Fair Use of Another’s Work

The owner of a copyright has the exclusive right to do the following things with its copyrighted work:

  • Copy it
  • Distribute it
  • Publicly display it
  • Prepare derivative works based upon it
  • Publicly perform it
  • Publicly perform it by means of a digital audio transmission

Copyright owners can lawfully prevent others from using their works without prior written permission. Copyright infringement occurs when someone other than the copyright owner uses the owner’s work without permission.

The distinction between “fair use” and copyright infringement is quite murky. Unfortunately, there is no specific amount of copyrighted material that may safely be taken without permission, and acknowledging the source of the material is no substitute for obtaining permission. Thus, it is wise to seek and receive permission in writing before using the work of another.

“Fair use” is an affirmative defense to copyright infringement. An “affirmative defense” is when the defendant admits guilt (in this case, it admits copyright infringement), but claims it had a valid legal reason for doing what it did. If proven, the “affirmative defense” eliminates defendant’s responsibility. Thus, if proven, “fair use” will absolve a copyright infringement defendant of liability for infringement.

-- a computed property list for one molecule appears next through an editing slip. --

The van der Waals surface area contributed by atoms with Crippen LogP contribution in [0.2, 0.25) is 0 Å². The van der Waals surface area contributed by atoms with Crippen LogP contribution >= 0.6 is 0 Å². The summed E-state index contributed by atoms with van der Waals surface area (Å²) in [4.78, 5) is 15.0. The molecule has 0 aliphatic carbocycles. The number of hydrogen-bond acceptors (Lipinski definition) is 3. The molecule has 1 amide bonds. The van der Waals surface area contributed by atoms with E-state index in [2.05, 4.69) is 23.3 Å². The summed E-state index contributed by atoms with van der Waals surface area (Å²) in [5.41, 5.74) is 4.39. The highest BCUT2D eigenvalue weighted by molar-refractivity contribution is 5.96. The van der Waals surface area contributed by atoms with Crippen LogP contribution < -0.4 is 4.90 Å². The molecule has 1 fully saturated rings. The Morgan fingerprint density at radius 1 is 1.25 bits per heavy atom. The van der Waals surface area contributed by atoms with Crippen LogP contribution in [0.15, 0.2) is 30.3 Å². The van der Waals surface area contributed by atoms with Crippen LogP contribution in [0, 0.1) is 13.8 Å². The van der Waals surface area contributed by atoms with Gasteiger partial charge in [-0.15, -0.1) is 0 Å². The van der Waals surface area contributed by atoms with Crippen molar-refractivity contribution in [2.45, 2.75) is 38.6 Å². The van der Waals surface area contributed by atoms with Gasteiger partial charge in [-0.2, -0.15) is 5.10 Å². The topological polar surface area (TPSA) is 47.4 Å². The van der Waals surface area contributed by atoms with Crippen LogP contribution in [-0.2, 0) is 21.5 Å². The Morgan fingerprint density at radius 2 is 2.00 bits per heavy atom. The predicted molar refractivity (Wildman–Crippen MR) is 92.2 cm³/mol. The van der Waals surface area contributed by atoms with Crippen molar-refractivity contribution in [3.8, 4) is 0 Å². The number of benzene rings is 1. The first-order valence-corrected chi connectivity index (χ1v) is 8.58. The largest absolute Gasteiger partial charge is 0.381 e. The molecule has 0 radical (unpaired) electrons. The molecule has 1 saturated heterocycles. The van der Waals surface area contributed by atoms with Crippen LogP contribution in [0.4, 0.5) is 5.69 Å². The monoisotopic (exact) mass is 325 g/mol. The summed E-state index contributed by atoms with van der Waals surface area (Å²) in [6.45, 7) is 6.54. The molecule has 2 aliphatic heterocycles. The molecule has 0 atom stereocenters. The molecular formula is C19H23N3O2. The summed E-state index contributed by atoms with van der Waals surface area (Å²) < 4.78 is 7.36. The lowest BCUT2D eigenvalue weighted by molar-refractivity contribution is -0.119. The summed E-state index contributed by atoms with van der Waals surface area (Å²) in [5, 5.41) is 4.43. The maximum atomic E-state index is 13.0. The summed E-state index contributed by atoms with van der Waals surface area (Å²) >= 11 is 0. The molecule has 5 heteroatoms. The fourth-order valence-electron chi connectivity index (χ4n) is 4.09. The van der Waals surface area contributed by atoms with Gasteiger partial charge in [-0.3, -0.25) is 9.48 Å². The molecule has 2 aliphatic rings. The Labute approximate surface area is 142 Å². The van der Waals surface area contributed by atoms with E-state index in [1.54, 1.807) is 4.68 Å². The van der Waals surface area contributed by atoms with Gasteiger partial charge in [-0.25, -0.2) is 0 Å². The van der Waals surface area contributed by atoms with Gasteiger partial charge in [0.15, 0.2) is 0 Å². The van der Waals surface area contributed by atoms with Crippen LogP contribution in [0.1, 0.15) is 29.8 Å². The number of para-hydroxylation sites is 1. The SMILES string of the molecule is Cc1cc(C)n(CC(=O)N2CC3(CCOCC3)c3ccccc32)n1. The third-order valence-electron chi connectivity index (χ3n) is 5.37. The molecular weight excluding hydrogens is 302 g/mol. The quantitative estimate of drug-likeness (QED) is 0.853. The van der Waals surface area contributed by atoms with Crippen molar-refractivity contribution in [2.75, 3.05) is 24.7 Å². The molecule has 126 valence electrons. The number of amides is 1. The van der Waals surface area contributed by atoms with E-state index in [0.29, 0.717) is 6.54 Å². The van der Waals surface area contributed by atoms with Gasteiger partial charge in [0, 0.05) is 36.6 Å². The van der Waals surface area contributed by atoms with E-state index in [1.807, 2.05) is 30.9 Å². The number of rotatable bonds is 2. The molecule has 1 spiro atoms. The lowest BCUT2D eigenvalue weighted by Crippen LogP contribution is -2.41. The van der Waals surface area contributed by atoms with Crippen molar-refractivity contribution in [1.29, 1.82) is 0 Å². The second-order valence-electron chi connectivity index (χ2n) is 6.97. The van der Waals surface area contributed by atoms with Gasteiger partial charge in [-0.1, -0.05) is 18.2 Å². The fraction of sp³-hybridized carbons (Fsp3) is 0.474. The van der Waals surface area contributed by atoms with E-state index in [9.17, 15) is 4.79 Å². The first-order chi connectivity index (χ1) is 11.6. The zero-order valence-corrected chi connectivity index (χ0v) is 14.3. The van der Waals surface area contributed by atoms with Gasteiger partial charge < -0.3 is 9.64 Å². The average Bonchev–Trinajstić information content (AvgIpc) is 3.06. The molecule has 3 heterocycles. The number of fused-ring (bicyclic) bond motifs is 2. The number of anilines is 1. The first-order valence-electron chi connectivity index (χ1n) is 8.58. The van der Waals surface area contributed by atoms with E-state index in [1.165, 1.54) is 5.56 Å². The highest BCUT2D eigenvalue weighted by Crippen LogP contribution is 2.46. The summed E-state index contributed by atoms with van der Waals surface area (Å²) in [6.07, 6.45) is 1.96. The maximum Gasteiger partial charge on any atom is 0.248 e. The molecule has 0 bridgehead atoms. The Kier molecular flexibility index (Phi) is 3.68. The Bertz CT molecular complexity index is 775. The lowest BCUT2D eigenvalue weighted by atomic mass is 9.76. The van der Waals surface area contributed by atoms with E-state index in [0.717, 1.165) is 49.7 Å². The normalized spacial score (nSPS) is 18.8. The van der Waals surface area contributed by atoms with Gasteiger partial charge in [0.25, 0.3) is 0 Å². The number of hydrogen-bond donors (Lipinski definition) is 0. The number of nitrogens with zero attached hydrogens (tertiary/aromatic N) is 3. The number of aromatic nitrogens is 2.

“Fair use” allows for the lawful use of another’s copyrighted work for purposes such as critique, review, teaching, and the like. To determine whether the use of another’s copyrighted material constitutes “fair use,” the Copyright Act requires examination of the following things:

  • The purpose and character of infringing use; is the use “commercial,” or “non-profit and educational”
  • The nature of infringed work (subject matter, type of work, market for work)
  • The percent of work taken (compared to the whole work)
  • The effect of infringing use on the market for the original (would purchasers choose the infringing work instead of the original)